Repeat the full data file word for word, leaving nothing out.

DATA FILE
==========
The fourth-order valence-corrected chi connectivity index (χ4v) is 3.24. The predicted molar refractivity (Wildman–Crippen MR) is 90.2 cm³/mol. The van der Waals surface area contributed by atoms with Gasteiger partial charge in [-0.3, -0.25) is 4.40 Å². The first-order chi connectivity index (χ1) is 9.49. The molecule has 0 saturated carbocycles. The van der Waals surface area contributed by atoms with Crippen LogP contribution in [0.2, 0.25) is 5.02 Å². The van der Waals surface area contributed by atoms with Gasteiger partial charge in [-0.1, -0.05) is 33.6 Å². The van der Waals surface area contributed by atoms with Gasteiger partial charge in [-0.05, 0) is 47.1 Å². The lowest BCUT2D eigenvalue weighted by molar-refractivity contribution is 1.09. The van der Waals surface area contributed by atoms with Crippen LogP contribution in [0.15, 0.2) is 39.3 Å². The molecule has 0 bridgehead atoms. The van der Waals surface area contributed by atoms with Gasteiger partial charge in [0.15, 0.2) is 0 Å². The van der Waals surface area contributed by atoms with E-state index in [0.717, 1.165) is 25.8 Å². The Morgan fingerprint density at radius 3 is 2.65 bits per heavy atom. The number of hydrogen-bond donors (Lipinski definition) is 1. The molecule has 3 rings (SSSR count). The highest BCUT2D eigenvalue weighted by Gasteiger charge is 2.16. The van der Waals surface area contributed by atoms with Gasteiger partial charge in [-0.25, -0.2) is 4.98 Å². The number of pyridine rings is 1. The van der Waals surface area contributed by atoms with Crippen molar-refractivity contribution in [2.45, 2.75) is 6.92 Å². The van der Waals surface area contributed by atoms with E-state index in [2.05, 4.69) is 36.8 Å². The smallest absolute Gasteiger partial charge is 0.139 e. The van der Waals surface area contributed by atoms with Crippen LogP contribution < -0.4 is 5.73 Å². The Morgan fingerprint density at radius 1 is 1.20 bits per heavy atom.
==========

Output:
The fourth-order valence-corrected chi connectivity index (χ4v) is 3.24. The predicted molar refractivity (Wildman–Crippen MR) is 90.2 cm³/mol. The van der Waals surface area contributed by atoms with Gasteiger partial charge in [-0.3, -0.25) is 4.40 Å². The first-order chi connectivity index (χ1) is 9.49. The molecule has 0 saturated carbocycles. The van der Waals surface area contributed by atoms with Crippen LogP contribution in [0.2, 0.25) is 5.02 Å². The van der Waals surface area contributed by atoms with Gasteiger partial charge in [-0.1, -0.05) is 33.6 Å². The van der Waals surface area contributed by atoms with Gasteiger partial charge in [-0.05, 0) is 47.1 Å². The lowest BCUT2D eigenvalue weighted by molar-refractivity contribution is 1.09. The van der Waals surface area contributed by atoms with Crippen LogP contribution in [0.15, 0.2) is 39.3 Å². The molecule has 0 bridgehead atoms. The van der Waals surface area contributed by atoms with Gasteiger partial charge in [0.15, 0.2) is 0 Å². The van der Waals surface area contributed by atoms with E-state index in [0.717, 1.165) is 25.8 Å². The Morgan fingerprint density at radius 3 is 2.65 bits per heavy atom. The number of hydrogen-bond donors (Lipinski definition) is 1. The molecule has 3 rings (SSSR count). The highest BCUT2D eigenvalue weighted by Gasteiger charge is 2.16. The van der Waals surface area contributed by atoms with Gasteiger partial charge in [-0.25, -0.2) is 4.98 Å². The number of pyridine rings is 1. The van der Waals surface area contributed by atoms with Crippen molar-refractivity contribution in [2.45, 2.75) is 6.92 Å². The van der Waals surface area contributed by atoms with E-state index in [2.05, 4.69) is 36.8 Å². The smallest absolute Gasteiger partial charge is 0.139 e. The van der Waals surface area contributed by atoms with Crippen LogP contribution < -0.4 is 5.73 Å². The Morgan fingerprint density at radius 1 is 1.20 bits per heavy atom.